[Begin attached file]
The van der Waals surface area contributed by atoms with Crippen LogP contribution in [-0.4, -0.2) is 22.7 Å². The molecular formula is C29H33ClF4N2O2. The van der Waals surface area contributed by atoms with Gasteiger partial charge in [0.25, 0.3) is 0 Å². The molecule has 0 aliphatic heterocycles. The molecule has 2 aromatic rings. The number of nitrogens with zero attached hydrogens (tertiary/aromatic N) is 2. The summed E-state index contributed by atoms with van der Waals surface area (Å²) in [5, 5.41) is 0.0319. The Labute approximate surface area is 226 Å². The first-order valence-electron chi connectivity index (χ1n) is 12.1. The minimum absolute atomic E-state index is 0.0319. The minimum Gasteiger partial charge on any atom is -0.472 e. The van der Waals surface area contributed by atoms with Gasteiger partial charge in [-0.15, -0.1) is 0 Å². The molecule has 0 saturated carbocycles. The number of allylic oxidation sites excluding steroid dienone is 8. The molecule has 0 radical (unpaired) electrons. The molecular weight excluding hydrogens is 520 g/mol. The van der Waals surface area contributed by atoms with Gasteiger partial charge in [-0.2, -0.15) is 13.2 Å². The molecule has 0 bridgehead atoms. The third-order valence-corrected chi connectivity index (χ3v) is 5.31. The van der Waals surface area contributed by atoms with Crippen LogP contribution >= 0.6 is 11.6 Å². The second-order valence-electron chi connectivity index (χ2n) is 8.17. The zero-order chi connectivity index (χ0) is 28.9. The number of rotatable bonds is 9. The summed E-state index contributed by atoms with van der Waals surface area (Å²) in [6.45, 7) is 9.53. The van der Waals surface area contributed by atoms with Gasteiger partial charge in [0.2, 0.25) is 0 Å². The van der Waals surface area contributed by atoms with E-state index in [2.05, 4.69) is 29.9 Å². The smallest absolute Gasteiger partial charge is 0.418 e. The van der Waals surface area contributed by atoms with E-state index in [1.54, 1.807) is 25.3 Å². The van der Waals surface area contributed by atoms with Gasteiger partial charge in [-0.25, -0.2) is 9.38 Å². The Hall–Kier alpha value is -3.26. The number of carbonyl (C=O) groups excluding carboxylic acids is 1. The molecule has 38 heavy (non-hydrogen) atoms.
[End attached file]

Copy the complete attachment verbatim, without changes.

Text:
The van der Waals surface area contributed by atoms with Crippen LogP contribution in [-0.4, -0.2) is 22.7 Å². The molecular formula is C29H33ClF4N2O2. The van der Waals surface area contributed by atoms with Gasteiger partial charge in [0.25, 0.3) is 0 Å². The molecule has 0 aliphatic heterocycles. The molecule has 2 aromatic rings. The number of nitrogens with zero attached hydrogens (tertiary/aromatic N) is 2. The summed E-state index contributed by atoms with van der Waals surface area (Å²) in [5, 5.41) is 0.0319. The Labute approximate surface area is 226 Å². The first-order valence-electron chi connectivity index (χ1n) is 12.1. The minimum absolute atomic E-state index is 0.0319. The minimum Gasteiger partial charge on any atom is -0.472 e. The van der Waals surface area contributed by atoms with Gasteiger partial charge in [-0.15, -0.1) is 0 Å². The molecule has 0 saturated carbocycles. The number of allylic oxidation sites excluding steroid dienone is 8. The molecule has 0 radical (unpaired) electrons. The molecular weight excluding hydrogens is 520 g/mol. The van der Waals surface area contributed by atoms with Gasteiger partial charge in [-0.2, -0.15) is 13.2 Å². The molecule has 0 bridgehead atoms. The third-order valence-corrected chi connectivity index (χ3v) is 5.31. The van der Waals surface area contributed by atoms with Crippen LogP contribution >= 0.6 is 11.6 Å². The second-order valence-electron chi connectivity index (χ2n) is 8.17. The zero-order chi connectivity index (χ0) is 28.9. The number of rotatable bonds is 9. The summed E-state index contributed by atoms with van der Waals surface area (Å²) in [6.45, 7) is 9.53. The van der Waals surface area contributed by atoms with Gasteiger partial charge in [0.2, 0.25) is 0 Å². The van der Waals surface area contributed by atoms with E-state index in [2.05, 4.69) is 29.9 Å². The smallest absolute Gasteiger partial charge is 0.418 e. The van der Waals surface area contributed by atoms with E-state index in [1.54, 1.807) is 25.3 Å². The van der Waals surface area contributed by atoms with Gasteiger partial charge in [-0.25, -0.2) is 9.38 Å². The Hall–Kier alpha value is -3.26. The number of carbonyl (C=O) groups excluding carboxylic acids is 1. The molecule has 38 heavy (non-hydrogen) atoms.